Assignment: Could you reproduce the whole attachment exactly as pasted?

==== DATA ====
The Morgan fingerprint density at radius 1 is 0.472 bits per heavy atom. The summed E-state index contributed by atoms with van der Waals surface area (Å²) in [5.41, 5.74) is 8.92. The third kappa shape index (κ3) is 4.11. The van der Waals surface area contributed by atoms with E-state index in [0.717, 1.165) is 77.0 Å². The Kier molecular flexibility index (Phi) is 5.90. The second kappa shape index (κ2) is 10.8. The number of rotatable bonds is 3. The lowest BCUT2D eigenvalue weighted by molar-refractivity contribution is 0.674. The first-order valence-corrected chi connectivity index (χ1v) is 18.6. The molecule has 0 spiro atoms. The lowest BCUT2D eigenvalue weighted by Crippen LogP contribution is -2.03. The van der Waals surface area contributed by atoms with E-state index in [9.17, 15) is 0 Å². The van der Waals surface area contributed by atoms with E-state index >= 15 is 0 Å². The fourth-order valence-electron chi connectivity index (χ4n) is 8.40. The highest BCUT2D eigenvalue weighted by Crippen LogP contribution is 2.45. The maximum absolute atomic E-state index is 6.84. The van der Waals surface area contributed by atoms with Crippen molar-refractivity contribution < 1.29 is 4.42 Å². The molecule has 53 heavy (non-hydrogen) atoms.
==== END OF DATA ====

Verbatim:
The Morgan fingerprint density at radius 1 is 0.472 bits per heavy atom. The summed E-state index contributed by atoms with van der Waals surface area (Å²) in [5.41, 5.74) is 8.92. The third kappa shape index (κ3) is 4.11. The van der Waals surface area contributed by atoms with E-state index in [0.717, 1.165) is 77.0 Å². The Kier molecular flexibility index (Phi) is 5.90. The second kappa shape index (κ2) is 10.8. The number of rotatable bonds is 3. The lowest BCUT2D eigenvalue weighted by molar-refractivity contribution is 0.674. The first-order valence-corrected chi connectivity index (χ1v) is 18.6. The molecule has 0 spiro atoms. The lowest BCUT2D eigenvalue weighted by Crippen LogP contribution is -2.03. The van der Waals surface area contributed by atoms with E-state index in [9.17, 15) is 0 Å². The van der Waals surface area contributed by atoms with E-state index >= 15 is 0 Å². The fourth-order valence-electron chi connectivity index (χ4n) is 8.40. The highest BCUT2D eigenvalue weighted by Crippen LogP contribution is 2.45. The maximum absolute atomic E-state index is 6.84. The van der Waals surface area contributed by atoms with Crippen molar-refractivity contribution < 1.29 is 4.42 Å². The molecule has 53 heavy (non-hydrogen) atoms.